Statewide NewsGovernor Abbott Issues Statewide Face Mask Mandate, Individuals Liable for Fines

Contrary to Governor Greg Abbott's previous statements about government-mandated face mask orders, his new executive order will require most Texans to wear a face covering in public.
July 2, 2020
Governor Greg Abbott has issued a new executive order requiring individuals in most Texas counties to wear a face covering in public spaces.

According to the order, individuals are mandated to wear a face covering “inside a commercial entity or other building or space open to the public, or when in an outdoor public space, wherever it is not feasible to maintain six feet of social distancing from another person not in the same household.”

The order does not apply to counties with fewer than 20 positive COVID-19 cases.

Law enforcement agents are to give individuals a warning for a first offense, but may fine up to $250 per violation after that.

The following exceptions apply to the order:

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  • any person younger than 10 years of age;
  • any person with a medical condition or disability that prevents wearing a face covering;
  • any person while the person is consuming food or drink, or is seated at a restaurant to eat or drink;
  • any person while the person is (a) exercising outdoors or engaging in physical activity outdoors, and (b) maintaining a safe distance from other people not in the same household;
  • any person while the person is driving alone or with passengers who are part of the same household as the driver;
  • any person obtaining a service that requires temporary removal of the face covering for security surveillance, screening, or a need for specific access to the face, such as while visiting a bank or while obtaining a personal care service involving the face, but only to the extent necessary for the temporary removal;
  • any person while the person is in a swimming pool, lake, or similar body of water;
  • any person who is voting, assisting a voter, serving as a poli watcher, or actively administering an election, but wearing a face covering is strongly encouraged;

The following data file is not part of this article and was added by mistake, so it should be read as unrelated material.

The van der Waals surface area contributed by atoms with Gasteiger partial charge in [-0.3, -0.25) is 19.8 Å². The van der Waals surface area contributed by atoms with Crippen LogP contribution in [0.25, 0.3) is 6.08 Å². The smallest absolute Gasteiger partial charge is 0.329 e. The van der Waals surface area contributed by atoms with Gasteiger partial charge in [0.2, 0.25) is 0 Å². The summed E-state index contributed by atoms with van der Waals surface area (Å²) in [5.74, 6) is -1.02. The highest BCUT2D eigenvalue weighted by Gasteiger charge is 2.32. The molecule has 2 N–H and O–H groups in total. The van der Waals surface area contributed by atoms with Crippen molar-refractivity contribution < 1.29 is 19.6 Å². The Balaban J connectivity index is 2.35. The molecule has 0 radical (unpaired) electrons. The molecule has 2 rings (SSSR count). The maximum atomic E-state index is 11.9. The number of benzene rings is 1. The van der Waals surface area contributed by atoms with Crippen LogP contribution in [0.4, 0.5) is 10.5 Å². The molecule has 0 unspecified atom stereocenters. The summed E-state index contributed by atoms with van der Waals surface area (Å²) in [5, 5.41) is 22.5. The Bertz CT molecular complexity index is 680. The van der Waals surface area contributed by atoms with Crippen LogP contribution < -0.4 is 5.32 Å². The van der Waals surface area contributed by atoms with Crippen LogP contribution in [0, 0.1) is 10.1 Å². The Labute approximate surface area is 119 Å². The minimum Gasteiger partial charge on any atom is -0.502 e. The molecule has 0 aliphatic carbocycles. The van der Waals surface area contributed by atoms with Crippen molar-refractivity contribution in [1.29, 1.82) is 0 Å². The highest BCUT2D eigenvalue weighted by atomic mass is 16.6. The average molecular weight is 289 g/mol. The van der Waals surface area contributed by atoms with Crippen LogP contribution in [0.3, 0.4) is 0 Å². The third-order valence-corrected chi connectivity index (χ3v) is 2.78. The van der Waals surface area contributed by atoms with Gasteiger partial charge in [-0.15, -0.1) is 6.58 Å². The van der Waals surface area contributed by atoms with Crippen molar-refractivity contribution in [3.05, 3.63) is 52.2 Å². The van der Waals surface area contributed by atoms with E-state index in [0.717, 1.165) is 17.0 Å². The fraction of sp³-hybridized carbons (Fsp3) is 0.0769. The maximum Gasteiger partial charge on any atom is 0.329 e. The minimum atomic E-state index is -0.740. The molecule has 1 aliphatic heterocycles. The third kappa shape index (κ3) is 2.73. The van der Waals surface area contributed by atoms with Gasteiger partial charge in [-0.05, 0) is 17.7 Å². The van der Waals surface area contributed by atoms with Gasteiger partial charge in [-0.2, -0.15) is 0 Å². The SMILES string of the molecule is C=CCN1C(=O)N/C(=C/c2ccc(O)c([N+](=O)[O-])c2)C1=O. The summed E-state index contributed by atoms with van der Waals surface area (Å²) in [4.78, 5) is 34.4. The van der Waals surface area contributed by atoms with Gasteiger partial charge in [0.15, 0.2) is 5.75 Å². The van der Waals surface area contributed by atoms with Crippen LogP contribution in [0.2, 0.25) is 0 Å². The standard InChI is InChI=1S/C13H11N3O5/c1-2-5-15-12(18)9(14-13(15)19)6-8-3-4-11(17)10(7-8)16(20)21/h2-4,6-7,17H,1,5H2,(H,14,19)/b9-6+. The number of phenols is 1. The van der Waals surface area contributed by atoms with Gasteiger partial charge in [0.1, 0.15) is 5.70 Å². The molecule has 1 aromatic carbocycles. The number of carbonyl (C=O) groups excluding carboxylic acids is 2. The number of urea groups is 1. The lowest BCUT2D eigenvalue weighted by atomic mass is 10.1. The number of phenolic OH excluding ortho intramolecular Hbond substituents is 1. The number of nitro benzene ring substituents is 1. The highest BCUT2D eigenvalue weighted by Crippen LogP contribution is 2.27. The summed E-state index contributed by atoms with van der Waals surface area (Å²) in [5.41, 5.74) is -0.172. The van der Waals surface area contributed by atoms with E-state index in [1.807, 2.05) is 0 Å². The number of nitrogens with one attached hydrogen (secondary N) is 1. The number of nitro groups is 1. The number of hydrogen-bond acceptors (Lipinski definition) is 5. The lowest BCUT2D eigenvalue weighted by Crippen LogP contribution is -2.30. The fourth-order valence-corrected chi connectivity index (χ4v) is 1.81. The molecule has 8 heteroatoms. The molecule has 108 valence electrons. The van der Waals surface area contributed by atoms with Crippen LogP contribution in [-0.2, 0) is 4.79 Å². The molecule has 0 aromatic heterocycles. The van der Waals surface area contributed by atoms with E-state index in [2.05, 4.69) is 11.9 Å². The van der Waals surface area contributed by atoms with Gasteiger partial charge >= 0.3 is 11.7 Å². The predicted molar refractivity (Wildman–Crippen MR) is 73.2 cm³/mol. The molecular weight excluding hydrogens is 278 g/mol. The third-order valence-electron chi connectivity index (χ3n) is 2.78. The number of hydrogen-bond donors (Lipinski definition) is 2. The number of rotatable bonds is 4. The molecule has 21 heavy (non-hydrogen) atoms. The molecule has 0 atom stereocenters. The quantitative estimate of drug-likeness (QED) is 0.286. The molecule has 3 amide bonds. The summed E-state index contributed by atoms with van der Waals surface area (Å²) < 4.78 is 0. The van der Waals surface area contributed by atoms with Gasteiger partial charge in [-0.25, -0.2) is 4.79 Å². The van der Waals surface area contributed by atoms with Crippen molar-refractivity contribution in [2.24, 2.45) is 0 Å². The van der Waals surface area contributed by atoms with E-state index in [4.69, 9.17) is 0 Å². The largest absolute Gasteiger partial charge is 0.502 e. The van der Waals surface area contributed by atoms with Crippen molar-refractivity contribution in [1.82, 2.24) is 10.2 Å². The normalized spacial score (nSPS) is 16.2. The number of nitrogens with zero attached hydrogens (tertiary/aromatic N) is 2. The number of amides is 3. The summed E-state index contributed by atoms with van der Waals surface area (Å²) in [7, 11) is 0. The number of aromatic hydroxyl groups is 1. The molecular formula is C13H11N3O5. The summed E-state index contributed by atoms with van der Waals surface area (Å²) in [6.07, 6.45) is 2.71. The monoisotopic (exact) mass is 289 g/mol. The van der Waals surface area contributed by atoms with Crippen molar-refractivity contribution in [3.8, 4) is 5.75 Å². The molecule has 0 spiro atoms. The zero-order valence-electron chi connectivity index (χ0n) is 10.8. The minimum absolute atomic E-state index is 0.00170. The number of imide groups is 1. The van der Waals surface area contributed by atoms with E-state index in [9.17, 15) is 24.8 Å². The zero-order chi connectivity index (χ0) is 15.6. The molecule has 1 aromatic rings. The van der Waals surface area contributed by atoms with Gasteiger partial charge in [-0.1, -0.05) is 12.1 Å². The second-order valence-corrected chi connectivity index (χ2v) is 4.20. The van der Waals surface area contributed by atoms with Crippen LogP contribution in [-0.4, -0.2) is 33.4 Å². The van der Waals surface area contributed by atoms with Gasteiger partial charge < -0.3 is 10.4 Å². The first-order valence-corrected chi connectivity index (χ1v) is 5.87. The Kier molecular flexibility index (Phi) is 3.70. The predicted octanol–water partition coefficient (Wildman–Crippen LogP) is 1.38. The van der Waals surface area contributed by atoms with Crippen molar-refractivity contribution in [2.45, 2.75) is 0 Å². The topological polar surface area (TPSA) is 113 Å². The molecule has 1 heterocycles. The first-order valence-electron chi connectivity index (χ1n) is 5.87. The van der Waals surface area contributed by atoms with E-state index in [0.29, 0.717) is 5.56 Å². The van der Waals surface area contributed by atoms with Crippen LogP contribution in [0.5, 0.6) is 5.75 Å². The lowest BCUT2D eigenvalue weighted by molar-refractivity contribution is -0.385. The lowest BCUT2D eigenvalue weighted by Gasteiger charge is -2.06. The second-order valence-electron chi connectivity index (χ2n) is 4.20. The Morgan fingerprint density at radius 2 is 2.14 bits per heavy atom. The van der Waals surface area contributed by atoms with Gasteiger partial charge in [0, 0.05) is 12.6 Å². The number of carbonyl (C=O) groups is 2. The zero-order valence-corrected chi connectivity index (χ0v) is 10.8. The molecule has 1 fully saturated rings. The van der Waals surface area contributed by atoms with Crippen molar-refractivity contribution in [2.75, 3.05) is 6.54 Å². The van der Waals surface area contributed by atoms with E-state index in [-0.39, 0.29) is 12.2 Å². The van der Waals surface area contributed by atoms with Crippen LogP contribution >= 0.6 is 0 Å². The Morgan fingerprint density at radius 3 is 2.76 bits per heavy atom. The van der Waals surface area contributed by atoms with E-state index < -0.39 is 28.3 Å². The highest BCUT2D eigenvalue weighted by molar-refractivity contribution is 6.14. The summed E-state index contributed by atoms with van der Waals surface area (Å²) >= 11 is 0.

• any person who is actively providing or obtaining access to religious worship, but wearing a face covering is strongly encouraged;
  • any person while the person is giving a speech for a broadcast or to an audience; or
  • any person in a county (a) that meets the requisite criteria promulgated by the Texas Division of Emergency Management (TDEM) regarding minimal cases of COVID-19, and (b) whose county judge has affirmatively opted-out of this face-covering requirement by filing with TDEM the required face-covering attestation form—provided, however, that wearing a face covering is highly recommended, and every county is strongly encouraged to follow these face-covering standards.

The governor also issued a proclamation giving local authorities the ability to impose restrictions “on some outdoor gatherings of over 10 people, and making it mandatory that, with certain exceptions, people cannot be in groups larger than ten and must maintain six feet of social distancing from others.”

Abbott’s actions today run directly contrary to his previous stances on face covering requirements.

In earlier orders, the governor had stated, “Individuals are encouraged to wear appropriate face coverings, but no jurisdiction can impose a civil or criminal penalty for failure to wear a face covering.”

Then, a little over two weeks ago after Bexar County Judge Wolff issued an order mandating businesses to require face masks, Abbott claimed that “there [was] a plan in place all along” to allow businesses to be fined by local governments for not requiring face masks.

At the same time, the governor stated, “We want to make sure that individual liberty is not infringed upon by government, and hence government cannot require individuals to wear masks.”


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Daniel Friend

Daniel Friend is the Marketing and Media Manager for The Texan. After graduating with a double-major in Political Science and Humanities, he wrote for The Texan as a reporter through June 2022. In his spare time, you're likely to find him working on The Testimony of Calvin Lewis, an Abolition of Man-inspired novel and theatrical podcast.

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